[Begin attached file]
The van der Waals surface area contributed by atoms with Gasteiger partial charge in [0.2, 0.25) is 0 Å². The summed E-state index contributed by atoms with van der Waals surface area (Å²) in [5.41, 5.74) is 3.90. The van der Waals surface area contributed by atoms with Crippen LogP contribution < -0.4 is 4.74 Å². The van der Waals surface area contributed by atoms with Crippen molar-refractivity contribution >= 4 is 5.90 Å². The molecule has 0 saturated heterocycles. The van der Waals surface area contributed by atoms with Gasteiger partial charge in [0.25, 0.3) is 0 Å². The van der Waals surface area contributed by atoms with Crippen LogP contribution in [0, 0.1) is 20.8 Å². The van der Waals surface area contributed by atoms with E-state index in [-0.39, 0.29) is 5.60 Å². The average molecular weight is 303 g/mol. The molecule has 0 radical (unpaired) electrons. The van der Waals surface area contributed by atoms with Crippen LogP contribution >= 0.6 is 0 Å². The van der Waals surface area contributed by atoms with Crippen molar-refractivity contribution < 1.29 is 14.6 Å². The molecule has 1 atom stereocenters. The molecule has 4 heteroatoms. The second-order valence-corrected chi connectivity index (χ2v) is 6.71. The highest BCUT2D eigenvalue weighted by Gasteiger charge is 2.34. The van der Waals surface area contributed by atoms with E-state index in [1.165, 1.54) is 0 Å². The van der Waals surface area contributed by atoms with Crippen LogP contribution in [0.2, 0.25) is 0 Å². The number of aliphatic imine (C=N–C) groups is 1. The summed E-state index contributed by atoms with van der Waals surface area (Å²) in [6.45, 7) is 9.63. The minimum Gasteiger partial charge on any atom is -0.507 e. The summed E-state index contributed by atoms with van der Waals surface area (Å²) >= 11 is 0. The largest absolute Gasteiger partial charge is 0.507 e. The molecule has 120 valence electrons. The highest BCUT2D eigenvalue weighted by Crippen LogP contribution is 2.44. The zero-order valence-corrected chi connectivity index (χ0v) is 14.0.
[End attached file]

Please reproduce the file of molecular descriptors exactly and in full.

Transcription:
The van der Waals surface area contributed by atoms with Gasteiger partial charge in [0.2, 0.25) is 0 Å². The summed E-state index contributed by atoms with van der Waals surface area (Å²) in [5.41, 5.74) is 3.90. The van der Waals surface area contributed by atoms with Crippen LogP contribution < -0.4 is 4.74 Å². The van der Waals surface area contributed by atoms with Crippen molar-refractivity contribution >= 4 is 5.90 Å². The molecule has 0 saturated heterocycles. The van der Waals surface area contributed by atoms with Gasteiger partial charge in [0.25, 0.3) is 0 Å². The van der Waals surface area contributed by atoms with Crippen LogP contribution in [0, 0.1) is 20.8 Å². The van der Waals surface area contributed by atoms with E-state index in [-0.39, 0.29) is 5.60 Å². The average molecular weight is 303 g/mol. The molecule has 0 radical (unpaired) electrons. The van der Waals surface area contributed by atoms with Crippen LogP contribution >= 0.6 is 0 Å². The van der Waals surface area contributed by atoms with Crippen molar-refractivity contribution < 1.29 is 14.6 Å². The molecule has 1 atom stereocenters. The molecule has 4 heteroatoms. The second-order valence-corrected chi connectivity index (χ2v) is 6.71. The highest BCUT2D eigenvalue weighted by Gasteiger charge is 2.34. The van der Waals surface area contributed by atoms with E-state index in [1.165, 1.54) is 0 Å². The van der Waals surface area contributed by atoms with Crippen LogP contribution in [0.2, 0.25) is 0 Å². The number of aliphatic imine (C=N–C) groups is 1. The summed E-state index contributed by atoms with van der Waals surface area (Å²) in [6.45, 7) is 9.63. The minimum Gasteiger partial charge on any atom is -0.507 e. The summed E-state index contributed by atoms with van der Waals surface area (Å²) >= 11 is 0. The largest absolute Gasteiger partial charge is 0.507 e. The molecule has 120 valence electrons. The highest BCUT2D eigenvalue weighted by Crippen LogP contribution is 2.44. The zero-order valence-corrected chi connectivity index (χ0v) is 14.0.